Prepared Foods talks with Josh Gress, a product developer at Request Foods, a leading frozen foods co-packer based in Holland, Mich. Request can develop, manufacture and package more than 500 different types of prepared entrees, appetizers, sauces and skillet meals for all channels. The private company employs as many as 10 culinary trained chefs for customer service and custom product development.


Prepared Foods: How do today’s retail frozen foods offer enhanced “culinary” appeal?

Josh Gress: We see more manufacturers calling out specific ingredients for meals. More of today’s packages call out regional ingredients, such as New Mexico’s Hatch chile pepper; or ethnic pastes, such as gochujang. Both of these ingredients are rising in popularity. Speaking of gochujang, there’s been a large push for global flavors. We’ve seen this with some of our customers. And when you look at the freezercase, you see more flavor profiles from all over the world—including different new ingredients from Asia, Africa, and South America.

We still see growing popularity for skillet meals, which keep consumers more involved in the cooking process. We even make some that come with separate pouches of rice. Consumers cook the protein, sauce and vegetables in a skillet on the stove—and then they simply microwave the rice pouch. When all components are done, consumers simply portion the cooked rice onto a plate and then add the sauce. 

Lastly, we see a shift toward trending new ethnic entrées and sauces. For example, we’ve made a few Indian meals and our sauce-making process includes toasting and sautéing Indian spices in a steam jacketed kettle prior to them coming together in a sauce.


PF: Speaking of Request, how else do you boost culinary appeal?

Gress: There’s been increasing popularity for foodservice entrees and other items featuring alcohol and we had a customer who wanted a certain sauce with a beer flavor. In this instance—rather than source a beer flavor—we brought in kegs of beer and added a certain formulated amount directly to the sauce.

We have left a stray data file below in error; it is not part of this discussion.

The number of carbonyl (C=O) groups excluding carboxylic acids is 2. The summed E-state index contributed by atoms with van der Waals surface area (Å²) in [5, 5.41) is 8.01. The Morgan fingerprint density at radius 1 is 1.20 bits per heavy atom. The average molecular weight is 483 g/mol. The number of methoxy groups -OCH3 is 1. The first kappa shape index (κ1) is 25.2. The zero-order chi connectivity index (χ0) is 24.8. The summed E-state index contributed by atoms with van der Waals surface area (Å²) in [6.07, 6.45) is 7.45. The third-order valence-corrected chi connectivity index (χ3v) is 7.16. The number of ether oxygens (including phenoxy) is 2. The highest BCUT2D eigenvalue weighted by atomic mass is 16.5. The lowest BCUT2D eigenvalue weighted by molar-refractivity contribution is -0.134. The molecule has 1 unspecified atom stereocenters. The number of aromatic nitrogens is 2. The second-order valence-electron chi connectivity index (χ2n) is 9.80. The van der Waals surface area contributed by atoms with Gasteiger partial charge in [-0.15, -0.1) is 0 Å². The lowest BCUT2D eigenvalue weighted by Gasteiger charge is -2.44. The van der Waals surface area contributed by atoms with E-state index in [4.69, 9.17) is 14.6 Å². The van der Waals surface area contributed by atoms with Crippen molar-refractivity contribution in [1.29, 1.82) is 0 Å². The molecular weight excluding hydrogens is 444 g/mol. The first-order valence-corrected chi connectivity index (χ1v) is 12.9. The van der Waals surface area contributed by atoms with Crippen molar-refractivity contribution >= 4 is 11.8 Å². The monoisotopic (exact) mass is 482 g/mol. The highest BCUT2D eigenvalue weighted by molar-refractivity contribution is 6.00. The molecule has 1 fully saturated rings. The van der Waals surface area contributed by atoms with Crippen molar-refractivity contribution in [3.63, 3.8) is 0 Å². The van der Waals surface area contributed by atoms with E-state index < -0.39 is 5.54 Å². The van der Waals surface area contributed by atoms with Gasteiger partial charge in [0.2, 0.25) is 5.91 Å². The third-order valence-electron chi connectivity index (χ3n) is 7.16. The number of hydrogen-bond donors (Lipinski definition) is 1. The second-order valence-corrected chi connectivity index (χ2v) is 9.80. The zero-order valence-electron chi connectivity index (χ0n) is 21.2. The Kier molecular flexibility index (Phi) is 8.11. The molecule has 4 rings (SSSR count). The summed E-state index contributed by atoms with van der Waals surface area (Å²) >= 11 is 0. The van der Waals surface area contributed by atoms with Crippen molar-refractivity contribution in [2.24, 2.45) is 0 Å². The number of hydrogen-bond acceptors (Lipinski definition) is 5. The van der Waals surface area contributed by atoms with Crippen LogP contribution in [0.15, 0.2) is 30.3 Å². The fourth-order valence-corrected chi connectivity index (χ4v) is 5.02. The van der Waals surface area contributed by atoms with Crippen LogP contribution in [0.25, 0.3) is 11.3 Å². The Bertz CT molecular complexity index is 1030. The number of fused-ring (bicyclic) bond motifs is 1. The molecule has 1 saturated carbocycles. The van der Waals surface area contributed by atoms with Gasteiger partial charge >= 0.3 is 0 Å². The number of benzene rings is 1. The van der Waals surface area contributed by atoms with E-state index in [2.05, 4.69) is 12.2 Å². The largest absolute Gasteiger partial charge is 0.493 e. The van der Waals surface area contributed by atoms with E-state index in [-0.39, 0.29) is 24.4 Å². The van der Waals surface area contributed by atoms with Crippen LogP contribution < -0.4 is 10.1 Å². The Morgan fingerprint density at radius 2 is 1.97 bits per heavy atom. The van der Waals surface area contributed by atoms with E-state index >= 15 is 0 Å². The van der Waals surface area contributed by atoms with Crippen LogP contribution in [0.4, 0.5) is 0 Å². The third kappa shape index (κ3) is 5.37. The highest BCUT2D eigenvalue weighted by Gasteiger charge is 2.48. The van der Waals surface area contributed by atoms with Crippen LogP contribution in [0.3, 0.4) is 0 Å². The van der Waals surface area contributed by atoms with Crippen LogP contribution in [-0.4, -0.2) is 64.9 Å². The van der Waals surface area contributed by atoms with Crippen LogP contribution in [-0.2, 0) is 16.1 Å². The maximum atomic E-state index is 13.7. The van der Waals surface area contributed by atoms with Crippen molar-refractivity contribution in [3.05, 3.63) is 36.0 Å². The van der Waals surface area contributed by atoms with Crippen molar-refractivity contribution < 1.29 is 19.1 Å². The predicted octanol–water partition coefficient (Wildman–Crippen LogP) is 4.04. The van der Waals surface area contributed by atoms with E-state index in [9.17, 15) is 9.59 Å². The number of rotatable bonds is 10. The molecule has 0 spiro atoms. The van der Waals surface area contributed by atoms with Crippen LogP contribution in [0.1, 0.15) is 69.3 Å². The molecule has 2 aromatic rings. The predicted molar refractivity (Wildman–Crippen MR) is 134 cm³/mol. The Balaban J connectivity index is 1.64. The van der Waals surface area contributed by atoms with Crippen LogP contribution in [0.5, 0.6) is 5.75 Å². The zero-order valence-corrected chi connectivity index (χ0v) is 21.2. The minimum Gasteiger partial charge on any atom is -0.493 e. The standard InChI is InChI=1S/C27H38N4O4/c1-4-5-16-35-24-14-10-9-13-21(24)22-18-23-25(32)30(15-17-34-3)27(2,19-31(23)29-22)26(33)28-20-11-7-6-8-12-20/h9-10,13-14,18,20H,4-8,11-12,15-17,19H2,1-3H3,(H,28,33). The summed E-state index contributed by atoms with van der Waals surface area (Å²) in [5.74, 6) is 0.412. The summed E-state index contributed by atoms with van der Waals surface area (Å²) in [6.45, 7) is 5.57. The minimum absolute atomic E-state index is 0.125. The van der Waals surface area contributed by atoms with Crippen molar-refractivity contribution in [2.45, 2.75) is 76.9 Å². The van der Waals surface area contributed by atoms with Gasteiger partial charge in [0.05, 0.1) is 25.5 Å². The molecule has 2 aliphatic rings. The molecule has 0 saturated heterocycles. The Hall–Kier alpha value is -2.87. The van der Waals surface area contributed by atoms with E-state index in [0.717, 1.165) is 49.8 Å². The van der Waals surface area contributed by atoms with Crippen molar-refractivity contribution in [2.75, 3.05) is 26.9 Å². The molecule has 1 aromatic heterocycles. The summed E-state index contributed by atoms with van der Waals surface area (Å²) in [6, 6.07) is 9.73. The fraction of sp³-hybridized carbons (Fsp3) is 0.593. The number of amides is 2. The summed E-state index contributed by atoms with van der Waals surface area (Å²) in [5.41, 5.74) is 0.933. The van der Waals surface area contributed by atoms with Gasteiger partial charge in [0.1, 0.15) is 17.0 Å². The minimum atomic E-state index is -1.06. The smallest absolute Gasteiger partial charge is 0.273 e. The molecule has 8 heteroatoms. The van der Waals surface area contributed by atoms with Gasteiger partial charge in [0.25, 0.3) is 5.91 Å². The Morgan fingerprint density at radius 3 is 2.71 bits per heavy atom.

Another trend involves the growth of cauliflower-based entrees and sides. We hadn’t seen cauliflower in the breakfast space and we worked on an “egg bake” using cauliflower instead of potatoes. I was surprised with how many members of our sales team thought they were eating potatoes instead of cauliflower!


PF: What are a few culinary trends you see gaining more importance in 2019?

Gress: First, I’d say is the growth of plant-based entrees and alternative proteins. Our growing world population—coupled with the amount of resources that it takes to raise animals—is eventually going to force more people to adopt a vegetarian or flexitarian diet.

Secondly, we see Cambodia, Vietnam and Thailand all gaining traction as tourist destinations and I suspect some future culinary trends will come from these regions.  

It’s not necessary a culinary trend but I think we’ll continue to see more products with even cleaner ingredient statements. This trend already dates back a few years. Now we have some customers who don’t even want to see “modified food starch” on an ingredient statement.